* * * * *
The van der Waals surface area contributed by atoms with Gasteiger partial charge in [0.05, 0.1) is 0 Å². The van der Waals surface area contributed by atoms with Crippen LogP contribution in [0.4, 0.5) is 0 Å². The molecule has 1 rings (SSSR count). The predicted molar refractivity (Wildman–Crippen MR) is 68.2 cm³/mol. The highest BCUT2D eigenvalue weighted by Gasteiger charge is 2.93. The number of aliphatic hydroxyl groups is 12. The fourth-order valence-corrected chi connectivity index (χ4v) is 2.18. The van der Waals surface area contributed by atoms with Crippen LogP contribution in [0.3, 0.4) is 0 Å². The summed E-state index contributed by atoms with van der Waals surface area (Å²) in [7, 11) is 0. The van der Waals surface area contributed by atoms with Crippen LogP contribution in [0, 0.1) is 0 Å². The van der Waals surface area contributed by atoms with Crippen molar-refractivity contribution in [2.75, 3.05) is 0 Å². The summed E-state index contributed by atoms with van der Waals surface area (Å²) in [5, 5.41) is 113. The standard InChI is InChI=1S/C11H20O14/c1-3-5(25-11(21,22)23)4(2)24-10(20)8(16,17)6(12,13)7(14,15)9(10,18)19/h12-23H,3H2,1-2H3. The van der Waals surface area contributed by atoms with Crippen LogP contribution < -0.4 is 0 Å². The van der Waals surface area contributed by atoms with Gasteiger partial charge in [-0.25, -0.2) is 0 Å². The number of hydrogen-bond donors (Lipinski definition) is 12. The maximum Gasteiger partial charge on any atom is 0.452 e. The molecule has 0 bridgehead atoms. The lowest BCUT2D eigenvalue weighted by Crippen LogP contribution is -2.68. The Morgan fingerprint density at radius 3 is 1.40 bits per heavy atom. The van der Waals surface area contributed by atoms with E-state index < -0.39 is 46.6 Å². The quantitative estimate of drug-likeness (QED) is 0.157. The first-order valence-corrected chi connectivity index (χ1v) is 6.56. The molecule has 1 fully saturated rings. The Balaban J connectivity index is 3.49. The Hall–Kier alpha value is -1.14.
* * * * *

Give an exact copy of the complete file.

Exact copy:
The van der Waals surface area contributed by atoms with Gasteiger partial charge in [0.05, 0.1) is 0 Å². The van der Waals surface area contributed by atoms with Crippen LogP contribution in [0.4, 0.5) is 0 Å². The molecule has 1 rings (SSSR count). The predicted molar refractivity (Wildman–Crippen MR) is 68.2 cm³/mol. The highest BCUT2D eigenvalue weighted by Gasteiger charge is 2.93. The number of aliphatic hydroxyl groups is 12. The fourth-order valence-corrected chi connectivity index (χ4v) is 2.18. The van der Waals surface area contributed by atoms with Crippen LogP contribution in [0.3, 0.4) is 0 Å². The summed E-state index contributed by atoms with van der Waals surface area (Å²) in [7, 11) is 0. The van der Waals surface area contributed by atoms with Crippen LogP contribution in [0, 0.1) is 0 Å². The van der Waals surface area contributed by atoms with Crippen molar-refractivity contribution in [2.75, 3.05) is 0 Å². The summed E-state index contributed by atoms with van der Waals surface area (Å²) in [5, 5.41) is 113. The standard InChI is InChI=1S/C11H20O14/c1-3-5(25-11(21,22)23)4(2)24-10(20)8(16,17)6(12,13)7(14,15)9(10,18)19/h12-23H,3H2,1-2H3. The van der Waals surface area contributed by atoms with Crippen LogP contribution < -0.4 is 0 Å². The van der Waals surface area contributed by atoms with Gasteiger partial charge in [-0.25, -0.2) is 0 Å². The number of hydrogen-bond donors (Lipinski definition) is 12. The maximum Gasteiger partial charge on any atom is 0.452 e. The molecule has 0 bridgehead atoms. The lowest BCUT2D eigenvalue weighted by Crippen LogP contribution is -2.68. The Morgan fingerprint density at radius 3 is 1.40 bits per heavy atom. The van der Waals surface area contributed by atoms with E-state index < -0.39 is 46.6 Å². The quantitative estimate of drug-likeness (QED) is 0.157. The first-order valence-corrected chi connectivity index (χ1v) is 6.56. The molecule has 1 fully saturated rings. The Balaban J connectivity index is 3.49. The Hall–Kier alpha value is -1.14.